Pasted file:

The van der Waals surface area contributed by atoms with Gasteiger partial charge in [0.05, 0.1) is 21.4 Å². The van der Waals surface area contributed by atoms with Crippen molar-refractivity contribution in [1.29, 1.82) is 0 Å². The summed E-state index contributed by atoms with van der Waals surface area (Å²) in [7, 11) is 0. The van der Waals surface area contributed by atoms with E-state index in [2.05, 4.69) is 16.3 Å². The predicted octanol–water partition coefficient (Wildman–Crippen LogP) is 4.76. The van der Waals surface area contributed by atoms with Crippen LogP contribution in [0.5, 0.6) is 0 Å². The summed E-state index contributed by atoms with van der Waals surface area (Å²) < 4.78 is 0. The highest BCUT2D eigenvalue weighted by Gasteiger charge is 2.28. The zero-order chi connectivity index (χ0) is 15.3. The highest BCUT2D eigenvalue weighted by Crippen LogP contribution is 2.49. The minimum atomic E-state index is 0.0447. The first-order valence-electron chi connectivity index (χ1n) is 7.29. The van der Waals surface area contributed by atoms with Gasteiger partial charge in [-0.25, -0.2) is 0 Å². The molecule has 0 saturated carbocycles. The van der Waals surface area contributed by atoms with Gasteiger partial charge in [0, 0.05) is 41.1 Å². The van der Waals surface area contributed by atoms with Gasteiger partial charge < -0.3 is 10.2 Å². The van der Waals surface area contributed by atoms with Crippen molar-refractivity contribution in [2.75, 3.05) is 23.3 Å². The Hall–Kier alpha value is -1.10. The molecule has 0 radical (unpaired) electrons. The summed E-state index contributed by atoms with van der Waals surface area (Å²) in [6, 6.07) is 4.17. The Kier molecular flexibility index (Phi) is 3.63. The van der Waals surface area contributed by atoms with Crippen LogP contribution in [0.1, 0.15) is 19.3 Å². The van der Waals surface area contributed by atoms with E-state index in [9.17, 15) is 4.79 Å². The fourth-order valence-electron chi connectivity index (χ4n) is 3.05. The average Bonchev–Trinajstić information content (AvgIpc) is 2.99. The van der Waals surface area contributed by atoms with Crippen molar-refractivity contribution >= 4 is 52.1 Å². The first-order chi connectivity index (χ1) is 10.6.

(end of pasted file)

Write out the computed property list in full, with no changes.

The van der Waals surface area contributed by atoms with Gasteiger partial charge in [0.05, 0.1) is 21.4 Å². The van der Waals surface area contributed by atoms with Crippen molar-refractivity contribution in [1.29, 1.82) is 0 Å². The summed E-state index contributed by atoms with van der Waals surface area (Å²) in [7, 11) is 0. The van der Waals surface area contributed by atoms with E-state index in [2.05, 4.69) is 16.3 Å². The predicted octanol–water partition coefficient (Wildman–Crippen LogP) is 4.76. The van der Waals surface area contributed by atoms with Crippen LogP contribution in [0.5, 0.6) is 0 Å². The summed E-state index contributed by atoms with van der Waals surface area (Å²) < 4.78 is 0. The highest BCUT2D eigenvalue weighted by Gasteiger charge is 2.28. The zero-order chi connectivity index (χ0) is 15.3. The highest BCUT2D eigenvalue weighted by Crippen LogP contribution is 2.49. The minimum atomic E-state index is 0.0447. The first-order valence-electron chi connectivity index (χ1n) is 7.29. The van der Waals surface area contributed by atoms with Gasteiger partial charge in [-0.25, -0.2) is 0 Å². The molecule has 0 saturated carbocycles. The van der Waals surface area contributed by atoms with Gasteiger partial charge in [0, 0.05) is 41.1 Å². The van der Waals surface area contributed by atoms with Gasteiger partial charge < -0.3 is 10.2 Å². The van der Waals surface area contributed by atoms with Crippen molar-refractivity contribution in [2.75, 3.05) is 23.3 Å². The Hall–Kier alpha value is -1.10. The molecule has 0 radical (unpaired) electrons. The summed E-state index contributed by atoms with van der Waals surface area (Å²) in [6, 6.07) is 4.17. The Kier molecular flexibility index (Phi) is 3.63. The van der Waals surface area contributed by atoms with Crippen LogP contribution in [0.1, 0.15) is 19.3 Å². The van der Waals surface area contributed by atoms with E-state index in [9.17, 15) is 4.79 Å². The fourth-order valence-electron chi connectivity index (χ4n) is 3.05. The average Bonchev–Trinajstić information content (AvgIpc) is 2.99. The van der Waals surface area contributed by atoms with Crippen molar-refractivity contribution >= 4 is 52.1 Å². The first-order chi connectivity index (χ1) is 10.6.